TWO days ago, I stood up in front of my team-mates and uttered the words every athlete dreads - that my playing career was over.
I’d seen others do it, and I didn’t think I’d have to do it. Not yet, anyway. Not for a few years.
But a visit to a specialist a few days earlier had made the decision for me.
I had an idea before surgery on my spine in March that there was a chance I may have to call it a day.
When I returned to see him, he said that – though the surgery had been relatively successful – if I played on, it could have massive implications for the rest of my life.
Ultimately, he left me with no choice.
It was a difficult day. I spoke to my girlfriend and my family. Spoke to Shaun Wane, Kris Radlinski and Ian Lenagan. They were all great. They were disappointed for me, and helped me adjust to the fact that I wouldn’t be playing for Wigan again.
When you play rugby league at this level, you become blinkered to what others would find normally acceptable. I’d say 50 per cent of the time, players are managing injuries. Rarely fully fit. Often injected with pain killers before matches.
But it got to a stage where I couldn’t get through training sessions. Couldn’t train. It was so bad, I was struggling to sit and watch the TV.
I’ve had my fair share of injuries throughout my career - I’ve twice had a detached retina - and I’m proud of the way I’ve always got back into the team through hard work during rehab. But with this injury, there was no way back.
I’ve already started reflecting on my career.
I’ve played 10 years for a club I supported as a kid, lined-up alongside some of rugby league’s true greats, played at venues like Old Trafford and Wembley and won a Grand Final and a Challenge Cup. The Grand Final, especially, was a wonderful feeling because it was the culmination of so many years of coming up short in semi-finals.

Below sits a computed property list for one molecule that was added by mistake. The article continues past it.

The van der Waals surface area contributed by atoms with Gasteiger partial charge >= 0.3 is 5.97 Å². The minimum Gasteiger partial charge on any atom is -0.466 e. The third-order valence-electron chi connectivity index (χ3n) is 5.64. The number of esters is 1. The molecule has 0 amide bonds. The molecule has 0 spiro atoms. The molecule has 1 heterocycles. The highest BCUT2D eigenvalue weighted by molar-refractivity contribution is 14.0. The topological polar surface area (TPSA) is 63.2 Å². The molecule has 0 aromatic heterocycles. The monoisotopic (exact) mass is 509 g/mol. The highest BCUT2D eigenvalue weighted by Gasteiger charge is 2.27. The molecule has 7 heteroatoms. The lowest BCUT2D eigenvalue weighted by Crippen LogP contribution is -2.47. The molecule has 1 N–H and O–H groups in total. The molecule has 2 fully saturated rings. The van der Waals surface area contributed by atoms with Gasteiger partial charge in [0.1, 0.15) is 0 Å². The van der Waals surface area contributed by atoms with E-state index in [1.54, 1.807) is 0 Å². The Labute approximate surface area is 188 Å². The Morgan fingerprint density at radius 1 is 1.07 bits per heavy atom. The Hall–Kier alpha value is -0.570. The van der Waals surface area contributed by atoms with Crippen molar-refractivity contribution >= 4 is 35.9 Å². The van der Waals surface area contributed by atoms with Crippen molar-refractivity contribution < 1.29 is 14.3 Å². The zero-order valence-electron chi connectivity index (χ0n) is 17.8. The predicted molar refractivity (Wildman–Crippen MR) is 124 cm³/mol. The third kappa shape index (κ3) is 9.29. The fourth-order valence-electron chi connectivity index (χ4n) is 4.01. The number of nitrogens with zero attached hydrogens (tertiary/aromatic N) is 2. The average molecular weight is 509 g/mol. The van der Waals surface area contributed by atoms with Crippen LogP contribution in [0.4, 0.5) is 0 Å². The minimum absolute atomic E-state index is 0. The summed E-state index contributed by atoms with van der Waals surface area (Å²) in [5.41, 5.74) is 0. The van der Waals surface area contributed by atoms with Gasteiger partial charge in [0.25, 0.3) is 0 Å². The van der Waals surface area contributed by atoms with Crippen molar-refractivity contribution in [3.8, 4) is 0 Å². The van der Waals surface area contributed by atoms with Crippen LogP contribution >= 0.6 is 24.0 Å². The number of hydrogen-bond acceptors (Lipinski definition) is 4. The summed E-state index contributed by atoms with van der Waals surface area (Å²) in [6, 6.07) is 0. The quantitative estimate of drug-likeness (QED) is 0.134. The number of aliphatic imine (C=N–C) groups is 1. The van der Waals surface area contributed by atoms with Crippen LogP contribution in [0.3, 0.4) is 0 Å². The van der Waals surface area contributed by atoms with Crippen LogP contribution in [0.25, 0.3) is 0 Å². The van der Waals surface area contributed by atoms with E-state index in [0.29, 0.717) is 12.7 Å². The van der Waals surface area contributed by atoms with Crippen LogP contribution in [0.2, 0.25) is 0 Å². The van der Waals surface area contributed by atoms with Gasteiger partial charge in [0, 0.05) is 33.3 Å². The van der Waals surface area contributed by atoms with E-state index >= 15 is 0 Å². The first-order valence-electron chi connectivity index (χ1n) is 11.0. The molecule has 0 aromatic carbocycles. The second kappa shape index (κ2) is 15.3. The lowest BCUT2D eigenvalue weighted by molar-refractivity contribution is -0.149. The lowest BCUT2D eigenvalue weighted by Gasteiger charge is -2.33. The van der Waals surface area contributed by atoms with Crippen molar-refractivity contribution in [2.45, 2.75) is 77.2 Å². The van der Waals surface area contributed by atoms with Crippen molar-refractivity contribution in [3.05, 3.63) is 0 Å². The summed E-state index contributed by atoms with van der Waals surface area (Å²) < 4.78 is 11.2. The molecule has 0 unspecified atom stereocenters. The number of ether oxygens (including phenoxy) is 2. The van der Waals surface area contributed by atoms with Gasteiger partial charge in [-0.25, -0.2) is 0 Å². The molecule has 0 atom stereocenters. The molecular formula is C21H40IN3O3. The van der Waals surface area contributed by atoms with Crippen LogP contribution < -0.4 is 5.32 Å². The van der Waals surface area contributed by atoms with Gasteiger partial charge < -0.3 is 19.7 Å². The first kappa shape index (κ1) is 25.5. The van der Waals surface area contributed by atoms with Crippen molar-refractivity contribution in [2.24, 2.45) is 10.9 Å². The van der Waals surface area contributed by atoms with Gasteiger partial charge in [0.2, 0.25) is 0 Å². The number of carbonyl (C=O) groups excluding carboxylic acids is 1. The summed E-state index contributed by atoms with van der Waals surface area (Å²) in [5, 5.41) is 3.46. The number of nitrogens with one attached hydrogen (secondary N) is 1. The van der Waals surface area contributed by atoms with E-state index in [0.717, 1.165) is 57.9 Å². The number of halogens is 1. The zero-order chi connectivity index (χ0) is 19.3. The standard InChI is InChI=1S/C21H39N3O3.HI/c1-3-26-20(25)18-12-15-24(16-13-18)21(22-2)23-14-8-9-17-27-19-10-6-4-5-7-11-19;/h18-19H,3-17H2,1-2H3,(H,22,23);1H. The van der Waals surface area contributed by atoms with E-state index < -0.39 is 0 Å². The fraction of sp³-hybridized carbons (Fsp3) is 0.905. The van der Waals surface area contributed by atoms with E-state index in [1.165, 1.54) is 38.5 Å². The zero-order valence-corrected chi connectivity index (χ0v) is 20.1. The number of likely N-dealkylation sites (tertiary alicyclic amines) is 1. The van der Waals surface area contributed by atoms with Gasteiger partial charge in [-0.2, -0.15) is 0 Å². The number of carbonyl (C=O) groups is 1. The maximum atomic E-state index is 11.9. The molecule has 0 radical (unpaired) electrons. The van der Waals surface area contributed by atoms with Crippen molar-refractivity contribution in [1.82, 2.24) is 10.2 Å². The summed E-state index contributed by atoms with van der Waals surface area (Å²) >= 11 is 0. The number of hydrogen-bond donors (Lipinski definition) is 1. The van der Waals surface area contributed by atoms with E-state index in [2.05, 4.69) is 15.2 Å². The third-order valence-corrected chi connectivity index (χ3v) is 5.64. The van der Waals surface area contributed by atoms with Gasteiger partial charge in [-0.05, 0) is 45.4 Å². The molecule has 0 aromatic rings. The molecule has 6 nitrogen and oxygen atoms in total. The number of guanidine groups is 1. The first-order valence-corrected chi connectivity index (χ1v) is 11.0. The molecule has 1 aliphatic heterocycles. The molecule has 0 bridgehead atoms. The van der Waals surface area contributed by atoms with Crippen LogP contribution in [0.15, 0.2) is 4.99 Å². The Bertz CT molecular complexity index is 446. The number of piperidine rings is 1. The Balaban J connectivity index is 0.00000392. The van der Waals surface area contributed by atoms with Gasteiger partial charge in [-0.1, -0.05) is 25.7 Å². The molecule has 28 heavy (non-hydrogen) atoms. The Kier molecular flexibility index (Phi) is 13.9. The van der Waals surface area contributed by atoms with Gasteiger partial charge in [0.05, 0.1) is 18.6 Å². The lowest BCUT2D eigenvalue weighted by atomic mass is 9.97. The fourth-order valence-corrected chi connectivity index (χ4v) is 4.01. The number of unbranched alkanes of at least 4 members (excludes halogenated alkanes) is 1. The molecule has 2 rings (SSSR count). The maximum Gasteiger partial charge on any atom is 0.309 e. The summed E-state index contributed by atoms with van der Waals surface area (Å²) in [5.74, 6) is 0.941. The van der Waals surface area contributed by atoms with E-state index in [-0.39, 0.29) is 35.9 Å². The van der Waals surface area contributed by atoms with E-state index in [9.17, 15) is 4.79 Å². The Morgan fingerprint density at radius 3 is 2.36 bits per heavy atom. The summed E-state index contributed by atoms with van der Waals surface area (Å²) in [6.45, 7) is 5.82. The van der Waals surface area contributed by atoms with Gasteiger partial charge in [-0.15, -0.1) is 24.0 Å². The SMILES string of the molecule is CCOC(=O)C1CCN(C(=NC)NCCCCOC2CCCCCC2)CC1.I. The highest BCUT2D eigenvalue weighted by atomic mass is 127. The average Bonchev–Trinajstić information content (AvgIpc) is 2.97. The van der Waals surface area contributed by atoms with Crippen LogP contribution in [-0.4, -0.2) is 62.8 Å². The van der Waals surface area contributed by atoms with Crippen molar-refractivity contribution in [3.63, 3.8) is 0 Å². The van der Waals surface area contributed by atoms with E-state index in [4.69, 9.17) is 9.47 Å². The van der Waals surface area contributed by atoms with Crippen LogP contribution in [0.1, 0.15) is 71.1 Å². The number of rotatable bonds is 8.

The fact I played so long in a position where so few homegrown players have been able to establish themselves at the club - prop - only makes the feeling of satisfaction even greater.
The relationship you develop in a sports team is unique; far different to most occupations. You don’t always have to be best mates with every player and you don’t have to see eye to eye, but you develop a respect, a bond which is hard to describe and impossible to replace.
I don’t like saying it’s the ‘banter’ that I’ll miss. That word is too cliched, suggesting we’re not serious about what we do.
No. It’s the camaraderie.
Sure, when Wigan are playing Leeds or St Helens, I’ll watch it and wish I was still out there.
Running. Tackling. Hurting. Contributing.
But the camaraderie, that feeling of being in the team, will be hard to substitute. Since the news was made public yesterday, the level of support has been fantastic.
My team-mates have been incredible, and my phone has buzzed regularly, either from a text or email coming in with messages of support from fans, friends, players, ex-players.
They’ve all wished me well for the future, which I really appreciate.
What the future holds, I’m not sure. A few years ago I completed my law degree, and I’m so glad I have that behind me. It’s no guarantee of a future income, but it’s a safety net - no, more than that - a launchpad to something else.
Now, having just been forced to retire at 27, I’m so grateful I have it and I would urge every player, young or old, to complete some sort of education.
I may even undertake further study. I’ve got a few options, and I want to have some time off to consider what I want to do and where I want to go. I have a great affinity for Wigan; it’d be great if I could keep that bond.
In the short-term, I still have my rehab to complete, which I’ll do at the club. So I’ll still be around the boys. I’ll still be offering to help if I can and - yes - I’ll continue writing this column for the Evening Post.
Sure, I’m disappointed, but the overwhelming emotion right now is one of immense pride. I’m grateful that I’ve been able to spend a decade playing such a great game, for such a great club.